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  Thing, The Haven't We Met Before?
Year: 2011
Director: Matthijs van Heijningen Jr
Stars: Mary Elizabeth Winstead, Joel Edgerton, Ulrich Thomsen, Eric Christian Olsen, Adewale Akinnuoye-Agbaje, Paul Braunstein, Trond Espen Seim, Kim Bubbs, Jørgen Langhelle, Jan Gunnar Røise, Stig Henrik Hoff, Kristofer Hivju, Jo Adrian Haavind
Genre: Horror, Science FictionBuy from Amazon
Rating:  6 (from 1 vote)
Review: Antarctica in 1982 and a Norwegian research team have noticed a curious, inexplicable signal emanating from the snowbound wastes some way from their base. They send out a three-man team to investigate, and as they make their way across the ice they tell jokes to alleviate the boredom - or the tension. Once they get to the source of the signal they realise it is coming from beneath their vehicle, and suddenly the weight of it causes the surface to give way, sending it down into a crevasse. It becomes wedged there, but the headlights reveal something unexpected: an alien craft.

There was something quite fitting about a remake of the John Carpenter cult classic The Thing, not only because that was a remake as well, but because the title creature's modus operandi, to take over a human original and make its own version, only without the qualities that made it authentic, was pretty much the story of the remake frenzy that mainstream horror cinema had transformed into during the turn of the millennium. Not that this version was supposed to be a remake, oh no, the filmmakers were at great pains to point out that this was not some slavish reimagining of their inspiration and this was actually a prequel.

So if you'd watched the Carpenter and wondered what exactly happened at the Norwegian research station, then wonder no more, as this would tell you, although whether we really needed to know given what we could guess at when watching the '82 story was a moot point. That said, if that really needed to be related then you could do worse than what the team came up with here, and that was mainly down to the obvious respect they had for the material. So for the fans, there were many nods to explaining what was behind some of the imagery they were all too familiar with, while remaining a decent enough paranoia suspense piece in its own right.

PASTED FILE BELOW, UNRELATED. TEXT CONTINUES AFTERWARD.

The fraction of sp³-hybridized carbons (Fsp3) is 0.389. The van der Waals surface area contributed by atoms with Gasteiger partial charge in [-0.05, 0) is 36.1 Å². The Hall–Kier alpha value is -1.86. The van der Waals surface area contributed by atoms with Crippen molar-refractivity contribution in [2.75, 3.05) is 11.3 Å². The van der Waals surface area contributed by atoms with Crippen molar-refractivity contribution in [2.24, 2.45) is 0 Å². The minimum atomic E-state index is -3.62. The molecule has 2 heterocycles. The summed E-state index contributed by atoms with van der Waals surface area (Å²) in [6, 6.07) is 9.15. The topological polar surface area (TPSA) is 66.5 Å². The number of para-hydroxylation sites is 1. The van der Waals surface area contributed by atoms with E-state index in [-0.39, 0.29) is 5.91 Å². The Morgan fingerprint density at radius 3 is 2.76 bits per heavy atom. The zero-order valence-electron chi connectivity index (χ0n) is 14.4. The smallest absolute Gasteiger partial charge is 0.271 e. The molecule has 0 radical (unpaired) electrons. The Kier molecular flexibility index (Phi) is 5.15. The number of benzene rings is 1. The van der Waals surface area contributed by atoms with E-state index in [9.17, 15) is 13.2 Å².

Of course, it would never be a work in its own right anyway, because it was impossible to watch without comparing it to what had gone before. Director Matthijs van Heijningen Jr and his screenwriter Eric Heisserer attempted to make that into a virtue, and to some extent succeeded; nobody was going to prefer this to what Carpenter devised for his adaptation of the John W. Campbell text, or few who had seen that at any rate, but the emulation went beyond copying the most memorable scenes. Thus a cultish actor, Kurt Russell before and Mary Elizabeth Winstead playing scientist Kate Lloyd in this case, was cast as the outsider character, which made more sense in this context because Kate was a woman in a man's world and subject to the sexism, conscious or otherwise, that accompanied that.

Interestingly, Heisserer looked back to the 1951 original in some ways as well, most notably in the character of the head scientist (Ulrich Thomsen) who back then was placing everyone in danger thanks to his endeavours to preserve the deadly alien beast, and here after dismissing Kate's fears doing pretty much the same. But what everyone remembered about the Carpenter were those superb special effects, and while the CGI was present with wearisome conventionality in this case, Heijningen made sure to implement it to enhance more traditional effects work; not all of it convinced, but the effort was appreciated. As it played out, if it proved anything it was that Carpenter's tone of deep mistrust of your fellow man was ahead of its time, and if that didn't mean The Thing 2011 would supplant his work in the affections of horror fans - indeed, it was a very divisive film, especially among the purists - it did feel like an concept whose time had come. Think of it as big budget fanfic and it was fine. Music by Marco Beltrami, with a few echoes of the Ennio Morricone score.

[The Universal DVD has a couple of featurettes and an audio commentary with the director as extras, all of which are very keen to pay tribute to Carpenter, understandably.]
Reviewer: Graeme Clark

 

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